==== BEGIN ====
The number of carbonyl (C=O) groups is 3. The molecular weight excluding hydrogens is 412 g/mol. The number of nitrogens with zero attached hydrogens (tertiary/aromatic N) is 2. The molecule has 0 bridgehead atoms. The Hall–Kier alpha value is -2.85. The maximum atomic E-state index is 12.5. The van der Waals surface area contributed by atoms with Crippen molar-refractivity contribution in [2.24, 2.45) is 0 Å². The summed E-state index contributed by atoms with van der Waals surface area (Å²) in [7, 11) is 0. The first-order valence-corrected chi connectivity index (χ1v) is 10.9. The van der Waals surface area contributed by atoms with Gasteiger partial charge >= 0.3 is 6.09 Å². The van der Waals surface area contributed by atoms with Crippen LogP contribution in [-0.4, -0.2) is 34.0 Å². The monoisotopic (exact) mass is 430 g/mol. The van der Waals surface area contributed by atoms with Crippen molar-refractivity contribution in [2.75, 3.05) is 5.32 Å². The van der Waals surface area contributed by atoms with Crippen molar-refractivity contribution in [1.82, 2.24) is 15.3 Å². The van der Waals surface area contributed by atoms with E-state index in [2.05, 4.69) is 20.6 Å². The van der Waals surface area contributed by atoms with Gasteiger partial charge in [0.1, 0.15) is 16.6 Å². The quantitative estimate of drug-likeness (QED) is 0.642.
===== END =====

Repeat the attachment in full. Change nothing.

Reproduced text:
The number of carbonyl (C=O) groups is 3. The molecular weight excluding hydrogens is 412 g/mol. The number of nitrogens with zero attached hydrogens (tertiary/aromatic N) is 2. The molecule has 0 bridgehead atoms. The Hall–Kier alpha value is -2.85. The maximum atomic E-state index is 12.5. The van der Waals surface area contributed by atoms with Crippen molar-refractivity contribution in [2.24, 2.45) is 0 Å². The summed E-state index contributed by atoms with van der Waals surface area (Å²) in [7, 11) is 0. The first-order valence-corrected chi connectivity index (χ1v) is 10.9. The van der Waals surface area contributed by atoms with Gasteiger partial charge >= 0.3 is 6.09 Å². The van der Waals surface area contributed by atoms with Crippen LogP contribution in [-0.4, -0.2) is 34.0 Å². The monoisotopic (exact) mass is 430 g/mol. The van der Waals surface area contributed by atoms with Crippen molar-refractivity contribution in [2.75, 3.05) is 5.32 Å². The van der Waals surface area contributed by atoms with Crippen molar-refractivity contribution in [1.82, 2.24) is 15.3 Å². The van der Waals surface area contributed by atoms with E-state index in [2.05, 4.69) is 20.6 Å². The van der Waals surface area contributed by atoms with Gasteiger partial charge in [0.1, 0.15) is 16.6 Å². The quantitative estimate of drug-likeness (QED) is 0.642.